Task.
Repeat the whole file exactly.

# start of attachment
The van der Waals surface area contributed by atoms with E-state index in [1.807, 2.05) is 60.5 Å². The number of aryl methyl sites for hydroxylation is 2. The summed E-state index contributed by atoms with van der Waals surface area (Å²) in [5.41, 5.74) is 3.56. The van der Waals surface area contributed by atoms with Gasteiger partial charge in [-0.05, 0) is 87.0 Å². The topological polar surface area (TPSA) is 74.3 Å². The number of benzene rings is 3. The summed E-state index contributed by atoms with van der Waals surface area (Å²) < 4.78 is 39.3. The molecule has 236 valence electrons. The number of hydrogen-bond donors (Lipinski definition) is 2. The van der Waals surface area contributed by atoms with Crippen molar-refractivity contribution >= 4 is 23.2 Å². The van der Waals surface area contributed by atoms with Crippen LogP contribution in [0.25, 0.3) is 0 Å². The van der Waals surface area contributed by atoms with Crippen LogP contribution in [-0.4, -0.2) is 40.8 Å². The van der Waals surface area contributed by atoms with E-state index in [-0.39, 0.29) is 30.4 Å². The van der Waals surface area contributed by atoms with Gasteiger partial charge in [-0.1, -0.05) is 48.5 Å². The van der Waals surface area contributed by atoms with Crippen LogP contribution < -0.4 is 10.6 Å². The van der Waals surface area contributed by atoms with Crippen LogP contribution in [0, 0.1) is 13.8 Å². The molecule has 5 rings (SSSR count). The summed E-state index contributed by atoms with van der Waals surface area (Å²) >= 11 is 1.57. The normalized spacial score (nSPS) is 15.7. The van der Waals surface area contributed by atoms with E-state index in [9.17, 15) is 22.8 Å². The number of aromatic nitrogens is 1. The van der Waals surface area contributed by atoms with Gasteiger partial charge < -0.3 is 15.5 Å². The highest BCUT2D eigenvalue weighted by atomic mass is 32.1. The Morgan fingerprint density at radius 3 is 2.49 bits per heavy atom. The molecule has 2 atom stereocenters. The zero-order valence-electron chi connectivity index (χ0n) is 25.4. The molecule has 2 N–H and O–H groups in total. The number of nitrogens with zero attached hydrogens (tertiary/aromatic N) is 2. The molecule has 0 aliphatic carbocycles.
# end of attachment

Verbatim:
The van der Waals surface area contributed by atoms with E-state index in [1.807, 2.05) is 60.5 Å². The number of aryl methyl sites for hydroxylation is 2. The summed E-state index contributed by atoms with van der Waals surface area (Å²) in [5.41, 5.74) is 3.56. The van der Waals surface area contributed by atoms with Gasteiger partial charge in [-0.05, 0) is 87.0 Å². The topological polar surface area (TPSA) is 74.3 Å². The number of benzene rings is 3. The summed E-state index contributed by atoms with van der Waals surface area (Å²) < 4.78 is 39.3. The molecule has 236 valence electrons. The number of hydrogen-bond donors (Lipinski definition) is 2. The van der Waals surface area contributed by atoms with Crippen molar-refractivity contribution >= 4 is 23.2 Å². The van der Waals surface area contributed by atoms with Crippen LogP contribution in [0.25, 0.3) is 0 Å². The van der Waals surface area contributed by atoms with Crippen LogP contribution in [-0.4, -0.2) is 40.8 Å². The van der Waals surface area contributed by atoms with E-state index in [-0.39, 0.29) is 30.4 Å². The van der Waals surface area contributed by atoms with Gasteiger partial charge in [-0.1, -0.05) is 48.5 Å². The van der Waals surface area contributed by atoms with Crippen LogP contribution < -0.4 is 10.6 Å². The van der Waals surface area contributed by atoms with Crippen LogP contribution in [0, 0.1) is 13.8 Å². The molecule has 5 rings (SSSR count). The summed E-state index contributed by atoms with van der Waals surface area (Å²) >= 11 is 1.57. The normalized spacial score (nSPS) is 15.7. The van der Waals surface area contributed by atoms with E-state index in [9.17, 15) is 22.8 Å². The number of aromatic nitrogens is 1. The van der Waals surface area contributed by atoms with Gasteiger partial charge < -0.3 is 15.5 Å². The highest BCUT2D eigenvalue weighted by atomic mass is 32.1. The Morgan fingerprint density at radius 3 is 2.49 bits per heavy atom. The molecule has 2 atom stereocenters. The zero-order valence-electron chi connectivity index (χ0n) is 25.4. The molecule has 2 N–H and O–H groups in total. The number of nitrogens with zero attached hydrogens (tertiary/aromatic N) is 2. The molecule has 0 aliphatic carbocycles.